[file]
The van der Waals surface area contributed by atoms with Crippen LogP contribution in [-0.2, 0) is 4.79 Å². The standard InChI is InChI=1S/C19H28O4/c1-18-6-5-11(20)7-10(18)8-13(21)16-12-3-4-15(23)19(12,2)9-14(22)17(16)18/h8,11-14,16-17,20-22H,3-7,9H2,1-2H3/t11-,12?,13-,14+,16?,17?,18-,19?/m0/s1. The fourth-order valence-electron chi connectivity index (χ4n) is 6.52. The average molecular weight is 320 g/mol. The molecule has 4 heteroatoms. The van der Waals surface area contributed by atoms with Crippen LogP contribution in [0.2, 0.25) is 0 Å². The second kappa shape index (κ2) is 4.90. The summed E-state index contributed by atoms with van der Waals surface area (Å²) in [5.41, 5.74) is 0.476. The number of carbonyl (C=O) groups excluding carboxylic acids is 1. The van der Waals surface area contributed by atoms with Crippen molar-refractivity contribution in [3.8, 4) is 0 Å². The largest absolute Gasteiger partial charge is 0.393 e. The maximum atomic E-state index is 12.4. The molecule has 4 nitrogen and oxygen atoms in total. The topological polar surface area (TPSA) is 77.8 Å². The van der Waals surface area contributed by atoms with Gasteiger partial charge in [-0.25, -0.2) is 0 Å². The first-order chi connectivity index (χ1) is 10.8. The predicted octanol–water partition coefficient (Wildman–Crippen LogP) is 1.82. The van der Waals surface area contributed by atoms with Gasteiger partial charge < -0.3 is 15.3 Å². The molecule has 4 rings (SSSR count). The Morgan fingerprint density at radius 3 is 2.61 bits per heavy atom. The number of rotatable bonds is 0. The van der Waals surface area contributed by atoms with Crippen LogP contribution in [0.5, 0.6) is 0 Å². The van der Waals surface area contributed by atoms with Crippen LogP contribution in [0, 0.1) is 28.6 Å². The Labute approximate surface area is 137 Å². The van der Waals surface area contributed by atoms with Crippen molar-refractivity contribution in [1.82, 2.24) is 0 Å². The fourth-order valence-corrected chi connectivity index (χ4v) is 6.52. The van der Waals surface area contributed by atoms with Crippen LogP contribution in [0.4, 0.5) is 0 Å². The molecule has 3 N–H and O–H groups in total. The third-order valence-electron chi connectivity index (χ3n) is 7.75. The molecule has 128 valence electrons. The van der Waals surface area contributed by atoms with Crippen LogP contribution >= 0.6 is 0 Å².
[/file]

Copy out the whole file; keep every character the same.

The van der Waals surface area contributed by atoms with Crippen LogP contribution in [-0.2, 0) is 4.79 Å². The standard InChI is InChI=1S/C19H28O4/c1-18-6-5-11(20)7-10(18)8-13(21)16-12-3-4-15(23)19(12,2)9-14(22)17(16)18/h8,11-14,16-17,20-22H,3-7,9H2,1-2H3/t11-,12?,13-,14+,16?,17?,18-,19?/m0/s1. The fourth-order valence-electron chi connectivity index (χ4n) is 6.52. The average molecular weight is 320 g/mol. The molecule has 4 heteroatoms. The van der Waals surface area contributed by atoms with Crippen LogP contribution in [0.2, 0.25) is 0 Å². The second kappa shape index (κ2) is 4.90. The summed E-state index contributed by atoms with van der Waals surface area (Å²) in [5.41, 5.74) is 0.476. The number of carbonyl (C=O) groups excluding carboxylic acids is 1. The van der Waals surface area contributed by atoms with Crippen molar-refractivity contribution in [3.8, 4) is 0 Å². The largest absolute Gasteiger partial charge is 0.393 e. The maximum atomic E-state index is 12.4. The molecule has 4 nitrogen and oxygen atoms in total. The topological polar surface area (TPSA) is 77.8 Å². The van der Waals surface area contributed by atoms with Gasteiger partial charge in [-0.25, -0.2) is 0 Å². The first-order chi connectivity index (χ1) is 10.8. The predicted octanol–water partition coefficient (Wildman–Crippen LogP) is 1.82. The van der Waals surface area contributed by atoms with Gasteiger partial charge < -0.3 is 15.3 Å². The molecule has 4 rings (SSSR count). The Morgan fingerprint density at radius 3 is 2.61 bits per heavy atom. The number of rotatable bonds is 0. The van der Waals surface area contributed by atoms with Crippen LogP contribution in [0.5, 0.6) is 0 Å². The van der Waals surface area contributed by atoms with Crippen LogP contribution in [0, 0.1) is 28.6 Å². The Labute approximate surface area is 137 Å². The van der Waals surface area contributed by atoms with Crippen molar-refractivity contribution in [1.82, 2.24) is 0 Å². The fourth-order valence-corrected chi connectivity index (χ4v) is 6.52. The van der Waals surface area contributed by atoms with Crippen LogP contribution in [0.4, 0.5) is 0 Å². The molecule has 3 N–H and O–H groups in total. The third-order valence-electron chi connectivity index (χ3n) is 7.75. The molecule has 128 valence electrons. The van der Waals surface area contributed by atoms with Crippen LogP contribution >= 0.6 is 0 Å².